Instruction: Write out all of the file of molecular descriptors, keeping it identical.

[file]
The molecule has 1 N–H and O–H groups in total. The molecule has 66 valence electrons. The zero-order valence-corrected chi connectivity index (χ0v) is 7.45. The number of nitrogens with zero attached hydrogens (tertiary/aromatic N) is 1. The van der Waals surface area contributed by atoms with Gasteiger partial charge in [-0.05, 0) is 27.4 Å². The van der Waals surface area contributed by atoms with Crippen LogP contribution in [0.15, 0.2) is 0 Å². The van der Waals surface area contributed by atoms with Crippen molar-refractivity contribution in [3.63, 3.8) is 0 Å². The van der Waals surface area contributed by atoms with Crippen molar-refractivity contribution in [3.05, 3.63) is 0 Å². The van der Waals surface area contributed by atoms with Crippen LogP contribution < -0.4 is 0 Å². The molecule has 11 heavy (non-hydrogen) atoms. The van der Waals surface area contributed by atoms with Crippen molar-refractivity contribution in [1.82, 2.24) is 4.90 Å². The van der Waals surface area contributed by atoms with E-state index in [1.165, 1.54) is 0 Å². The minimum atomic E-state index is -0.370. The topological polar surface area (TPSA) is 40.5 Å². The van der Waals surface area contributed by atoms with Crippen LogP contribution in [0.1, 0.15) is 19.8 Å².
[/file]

The molecule has 1 N–H and O–H groups in total. The molecule has 66 valence electrons. The zero-order valence-corrected chi connectivity index (χ0v) is 7.45. The number of nitrogens with zero attached hydrogens (tertiary/aromatic N) is 1. The van der Waals surface area contributed by atoms with Gasteiger partial charge in [-0.05, 0) is 27.4 Å². The van der Waals surface area contributed by atoms with Crippen LogP contribution in [0.15, 0.2) is 0 Å². The van der Waals surface area contributed by atoms with Crippen molar-refractivity contribution in [3.63, 3.8) is 0 Å². The van der Waals surface area contributed by atoms with Crippen molar-refractivity contribution in [3.05, 3.63) is 0 Å². The van der Waals surface area contributed by atoms with Crippen LogP contribution < -0.4 is 0 Å². The molecule has 11 heavy (non-hydrogen) atoms. The van der Waals surface area contributed by atoms with Crippen molar-refractivity contribution in [1.82, 2.24) is 4.90 Å². The van der Waals surface area contributed by atoms with E-state index in [1.165, 1.54) is 0 Å². The minimum atomic E-state index is -0.370. The topological polar surface area (TPSA) is 40.5 Å². The van der Waals surface area contributed by atoms with Crippen LogP contribution in [0.1, 0.15) is 19.8 Å².